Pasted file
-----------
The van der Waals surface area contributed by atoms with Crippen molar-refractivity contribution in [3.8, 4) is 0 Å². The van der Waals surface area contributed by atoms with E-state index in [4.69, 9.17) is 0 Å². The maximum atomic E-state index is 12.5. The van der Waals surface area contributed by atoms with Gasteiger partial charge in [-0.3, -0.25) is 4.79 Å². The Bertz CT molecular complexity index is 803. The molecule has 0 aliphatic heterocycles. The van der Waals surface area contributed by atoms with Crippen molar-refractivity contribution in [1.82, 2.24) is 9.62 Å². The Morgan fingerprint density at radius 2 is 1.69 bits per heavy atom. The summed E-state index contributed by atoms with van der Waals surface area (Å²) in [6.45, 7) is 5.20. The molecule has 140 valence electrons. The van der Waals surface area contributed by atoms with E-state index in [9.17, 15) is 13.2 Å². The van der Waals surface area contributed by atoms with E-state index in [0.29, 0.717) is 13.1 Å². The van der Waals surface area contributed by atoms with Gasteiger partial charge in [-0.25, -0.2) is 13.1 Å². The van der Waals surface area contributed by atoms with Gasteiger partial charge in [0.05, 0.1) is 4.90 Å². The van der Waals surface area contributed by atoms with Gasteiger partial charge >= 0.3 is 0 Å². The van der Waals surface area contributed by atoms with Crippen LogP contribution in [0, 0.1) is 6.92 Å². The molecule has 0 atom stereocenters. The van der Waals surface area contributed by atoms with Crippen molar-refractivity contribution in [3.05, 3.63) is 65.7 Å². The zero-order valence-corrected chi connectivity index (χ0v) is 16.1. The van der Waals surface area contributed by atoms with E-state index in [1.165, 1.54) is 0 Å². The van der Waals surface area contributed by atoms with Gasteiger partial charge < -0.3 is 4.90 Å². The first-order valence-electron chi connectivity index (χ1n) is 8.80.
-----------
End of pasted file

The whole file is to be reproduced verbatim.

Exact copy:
The van der Waals surface area contributed by atoms with Crippen molar-refractivity contribution in [3.8, 4) is 0 Å². The van der Waals surface area contributed by atoms with E-state index in [4.69, 9.17) is 0 Å². The maximum atomic E-state index is 12.5. The van der Waals surface area contributed by atoms with Gasteiger partial charge in [-0.3, -0.25) is 4.79 Å². The Bertz CT molecular complexity index is 803. The molecule has 0 aliphatic heterocycles. The van der Waals surface area contributed by atoms with Crippen molar-refractivity contribution in [1.82, 2.24) is 9.62 Å². The Morgan fingerprint density at radius 2 is 1.69 bits per heavy atom. The summed E-state index contributed by atoms with van der Waals surface area (Å²) in [6.45, 7) is 5.20. The molecule has 140 valence electrons. The van der Waals surface area contributed by atoms with E-state index in [9.17, 15) is 13.2 Å². The van der Waals surface area contributed by atoms with E-state index in [0.29, 0.717) is 13.1 Å². The van der Waals surface area contributed by atoms with Gasteiger partial charge in [-0.25, -0.2) is 13.1 Å². The van der Waals surface area contributed by atoms with Gasteiger partial charge in [0.05, 0.1) is 4.90 Å². The van der Waals surface area contributed by atoms with Gasteiger partial charge >= 0.3 is 0 Å². The van der Waals surface area contributed by atoms with Crippen LogP contribution in [0, 0.1) is 6.92 Å². The molecule has 0 atom stereocenters. The van der Waals surface area contributed by atoms with Crippen molar-refractivity contribution in [3.05, 3.63) is 65.7 Å². The zero-order valence-corrected chi connectivity index (χ0v) is 16.1. The van der Waals surface area contributed by atoms with E-state index in [1.165, 1.54) is 0 Å². The van der Waals surface area contributed by atoms with Gasteiger partial charge < -0.3 is 4.90 Å². The first-order valence-electron chi connectivity index (χ1n) is 8.80.